Dr. Rhonda Hutton, OD, Optometrist
As an optometrist primarily treating children, I get questions about children’s eye care all the time. Below are some common questions and their answers. If you have questions about your child’s eyes, don’t hesitate to call us at Adventure Dental and Vision!
What do I do if my child gets something in their eye?
Foreign bodies on the surface of the eye should be treated with great care. Do not try to remove except by flushing with water or saline solution for risk of scratching the surface of the eye. Position your child’s head over the sink and gently pour lukewarm water over the affected eye for up to 15 minutes. If an object is embedded in the eye, seek emergency medical support.
What if my child loses or breaks his glasses?
We can usually repair or replace broken frames within five days, but it is always good to have a backup pair available if something should occur to your child’s primary pair of glasses. Medicaid covers the full cost of replacement glasses for children, so there is always a way to get another pair of frames.
What to do for a black eye?
If you child has received minor eye trauma from a fall, sporting accident or other cause, apply a cold compress for five to 10 minutes several times an hour. Do not put ice directly on the skin, instead wrap with a towel or sock. If pain ensues, give a proper dose of acetaminophen. Call your doctor if your child experiences any changes in vision, visible abnormalities to the eyeball, or drainage from the eye.
If my child passed a vision screening at school does she still need an eye exam?
Yes, she still needs a comprehensive eye exam from an optometrist with the training and equipment to detect the full range of potential childhood vision issues. Vision screenings at school typically only test for nearsightedness and are not capable of identifying more serious eye conditions. One in four children may have a vision issue that could impair development and success at school. All children should undergo eye exams every one to two years started from the time they reach six months.
How can I get my toddler to keep her glasses on?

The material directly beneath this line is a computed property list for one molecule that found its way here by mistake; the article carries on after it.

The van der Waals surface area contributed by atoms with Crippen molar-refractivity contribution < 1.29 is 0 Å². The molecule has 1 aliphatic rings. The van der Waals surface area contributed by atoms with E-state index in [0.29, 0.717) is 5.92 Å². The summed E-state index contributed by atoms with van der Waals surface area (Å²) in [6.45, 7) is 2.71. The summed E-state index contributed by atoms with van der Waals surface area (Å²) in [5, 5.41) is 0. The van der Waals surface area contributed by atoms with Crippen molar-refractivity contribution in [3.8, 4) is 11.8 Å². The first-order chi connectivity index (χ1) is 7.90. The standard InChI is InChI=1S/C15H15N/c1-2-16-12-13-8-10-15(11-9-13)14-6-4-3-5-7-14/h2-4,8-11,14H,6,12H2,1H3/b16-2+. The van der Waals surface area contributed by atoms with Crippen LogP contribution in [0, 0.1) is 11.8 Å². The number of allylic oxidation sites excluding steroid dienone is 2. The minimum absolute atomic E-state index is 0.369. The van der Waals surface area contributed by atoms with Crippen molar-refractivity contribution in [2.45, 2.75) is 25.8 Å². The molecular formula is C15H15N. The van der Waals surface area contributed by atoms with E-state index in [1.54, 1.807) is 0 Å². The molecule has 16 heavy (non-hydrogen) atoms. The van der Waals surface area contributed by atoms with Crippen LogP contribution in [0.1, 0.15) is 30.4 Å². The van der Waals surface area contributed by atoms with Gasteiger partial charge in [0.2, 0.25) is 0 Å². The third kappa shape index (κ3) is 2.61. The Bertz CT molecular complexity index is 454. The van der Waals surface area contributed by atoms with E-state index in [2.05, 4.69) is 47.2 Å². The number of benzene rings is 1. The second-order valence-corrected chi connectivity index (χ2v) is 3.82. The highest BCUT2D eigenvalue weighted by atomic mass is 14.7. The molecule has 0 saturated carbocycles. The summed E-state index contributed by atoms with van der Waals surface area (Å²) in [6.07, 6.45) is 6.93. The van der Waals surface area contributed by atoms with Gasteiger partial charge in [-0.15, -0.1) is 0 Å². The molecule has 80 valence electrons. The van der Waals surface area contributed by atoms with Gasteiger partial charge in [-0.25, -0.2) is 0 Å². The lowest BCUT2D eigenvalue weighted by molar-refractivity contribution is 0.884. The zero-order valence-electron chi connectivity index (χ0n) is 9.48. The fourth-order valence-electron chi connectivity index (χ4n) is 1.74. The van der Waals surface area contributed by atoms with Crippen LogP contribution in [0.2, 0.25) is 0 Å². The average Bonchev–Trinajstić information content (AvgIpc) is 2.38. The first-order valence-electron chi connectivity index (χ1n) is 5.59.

Trying to ensure that young children stick to their vision treatment plan can be very tricky. First make sure their glasses fit perfectly. If the glasses aren’t comfortable, the child will naturally want to take them off. Use elastic straps to help keep the glasses in place. Next, try to make wearing glasses fun—find a favorite cartoon character with glasses like SpongeBob or the Minions, and fit some glasses on the child’s dolls. Reward and praise your child for wearing their glasses a little longer each day, and be a role model by wearing glasses yourself.
What is astigmatism?
Astigmatism is a common refractive disorder that affects either the shape of the cornea or the shape of the lens. For both near and far objects, vision can be blurred because the affected eye cannot focus. Astigmatism can coexist with both nearsightedness and farsightedness and should be corrected as soon as it is diagnosed. Astigmatism in kids can be difficult to diagnose because children with astigmatism sometimes don’t recognize the blurriness they see as a condition worth reporting. Comprehensive eye exams are necessary for a correct diagnosis and to rule out other eye concerns.
Adventure Dental and Vision is 100 percent focused on delivering quality care to children in underserved communities. With offices nationwide, Adventure Dental and Vision has been helping children ages six months through 20 years gain access to the care they need since 2006. Their kid-friendly offices and caring staff take the fear out of dental visits, making it fun, easy and affordable for children to thrive. Learn more at mydentalvisioncare.com.
Dr. Megha “Meg” Sherchan, DDS, Dentist
Dr. Meg delivers comprehensive dental care for children age 6 months to 20 years in her role as associate dentist. Dr. Meg cares for Adventure Dental and Vision patients and provides education for patients and parents on oral health and preventive dental care.
Dr. Rhonda Hutton, OD, Optometrist
Dr. Rhonda, a native Kansan, has been practicing optometry for 20 years. She has extensive experience helping kids with vision-related reading and learning disorders and is a strong proponent of early detection of children’s vision issues.
Adventure Dental and Vision
400 SW 29th Street, Topeka, KS